Dorothy Roberts, a world renowned scholar, public intellectual, and social justice advocate, has been a leader in transforming public thinking on reproductive rights and racial justice. She powerfully challenges commonly-held views about race, calling us to affirm our common humanity by ending the social inequalities that truly divide us.
Dorothy Roberts has devoted her career in law and sociology to challenging injustices in our nation’s major institutions. Her path breaking research and advocacy are internationally recognized for inspiring change in policies related to reproductive health, medicine, scientific research, criminal justice, and child welfare.
Dorothy Roberts is the George A. Weiss University Professor of Law & Sociology and the 14th Penn Integrates Knowledge Professor at the University of Pennsylvania, a distinguished professorship established to recruit exceptional faculty whose research and teaching exemplify the integration of knowledge across disciplines. At Penn, she holds joint appointments in the Departments of Africana Studies and Sociology and the Law School, where she is the inaugural Raymond Pace and Sadie Tanner Mossell Alexander Professor of Civil Rights. She is also the founding director of the Penn Program on Race, Science, and Society, a cross-campus initiative devoted to transformative approaches to the role of race in scientific research and biotechnological innovations.
Roberts is the author of the award-winning books Killing the Black Body: Race, Reproduction, and the Meaning of Liberty—considered the “Bible” of the reproductive justice movement—and Shattered Bonds: The Color of Child Welfare, as well as co-editor of six books on constitutional law and gender. She has also published more than 100 articles and essays in books and scholarly journals. Her latest book, Fatal Invention: How Science, Politics, and Big Business Re-create Race in the Twenty-First Century, documents and challenges the resurgence of false biological concepts of race in the genomic era. Hailed by actor-activist Danny Glover as “an eye-opening, urgent, and ultimately inspiring expose of the new racial science,” Fatal Invention was recommended by Publishers Weekly as “alarming but not alarmist, controversial but evidential, impassioned but rational,” and by Library Journal as “a must-read for those looking for an enlightened discussion of race in the 21st century.”
Roberts has received many awards for her pioneering work, including fellowships at Harvard, Stanford, Northwestern, and the Fulbright Program, as well as grants from American Council of Learned Societies, National Science Foundation, and Robert Wood Johnson Foundation. Recent accolades include the 2016 Society of Family Planning Lifetime Achievement Award, Harvard Women’s Law Association 2016 “Women Inspiring Change,” Harvard University’s 2016 Tanner Lectures on Human Values, and the American Psychiatric Association 2015 Solomon Carter Fuller Award. Her recent media appearances include Melissa Harris Perry and All In with Chris Hayes on MSNBC, PBS News Hour, The Tavis Smiley Show, and WHYY’s Radio Times.
Fatal Invention: Re-creating Race in the Genomic Era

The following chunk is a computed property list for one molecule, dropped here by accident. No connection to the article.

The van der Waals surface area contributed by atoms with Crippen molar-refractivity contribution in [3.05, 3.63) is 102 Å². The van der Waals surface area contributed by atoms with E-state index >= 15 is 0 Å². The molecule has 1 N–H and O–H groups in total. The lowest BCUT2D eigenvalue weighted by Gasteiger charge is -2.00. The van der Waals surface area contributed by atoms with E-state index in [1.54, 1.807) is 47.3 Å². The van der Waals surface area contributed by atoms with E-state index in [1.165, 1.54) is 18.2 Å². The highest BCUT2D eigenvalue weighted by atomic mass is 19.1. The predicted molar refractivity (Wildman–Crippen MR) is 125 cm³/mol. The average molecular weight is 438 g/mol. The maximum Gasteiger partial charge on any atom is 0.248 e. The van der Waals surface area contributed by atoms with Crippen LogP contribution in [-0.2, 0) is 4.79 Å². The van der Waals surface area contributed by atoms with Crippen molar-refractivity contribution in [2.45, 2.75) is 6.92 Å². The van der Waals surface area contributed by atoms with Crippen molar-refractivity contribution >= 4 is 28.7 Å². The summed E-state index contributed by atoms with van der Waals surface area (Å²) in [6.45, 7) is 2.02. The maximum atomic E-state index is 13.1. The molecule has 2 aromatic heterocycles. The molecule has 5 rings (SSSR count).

The mapping of the human genome in 2003 confirmed that race is not written in our genes. As Dorothy Roberts explains, race is a social category that was invented to support an unjust political hierarchy. Yet we are witnessing the re-creation of race in biological terms using cutting-edge genomic science and biotechnologies, such as race-specific medicines and ancestry tests, that incorporate false assumptions of racial difference at the genetic level. Roberts argues that this genetic understanding of race masks the continuing impact of racism in a supposedly post-racial society and she calls instead for affirming our common humanity by working to end the social inequalities that truly divide us.
The Problem with Race-based Medicine
The medical profession has long defined disease and treated patients according to race. Doctors continue to defend this practice by arguing that race serves as a helpful proxy for underlying clinical factors. But Dorothy Roberts traces race-based medicine to false assumptions about innate biological differences and to ugly justifications for slavery and medical exploitation. Today, race-based medicine diverts attention and resources from the social determinants that cause appalling racial gaps in health. Roberts calls for doctors to abandon this backward legacy and to join efforts to end health inequities caused by racism, not by genetic difference.
From Reproductive Choice to Reproductive Justice
Dorothy Roberts is a leading voice for reproductive freedom and has helped to transform advocacy for women’s health and rights. She explains how the mainstream rhetoric of “choice” has privileged women who have the ability to choose from reproductive options that are unavailable to poor and low-income women, especially women of color. “Choice” is a weak basis for claiming public resources that most women need in order to maintain control over their bodies and their lives. Roberts argues instead for a “reproductive justice” framework that includes not only a woman’s right not to have a child, but also the right to have children and to raise them with dignity, taking into account the real world context of reproductive decision making. Reproductive freedom is matter of social justice.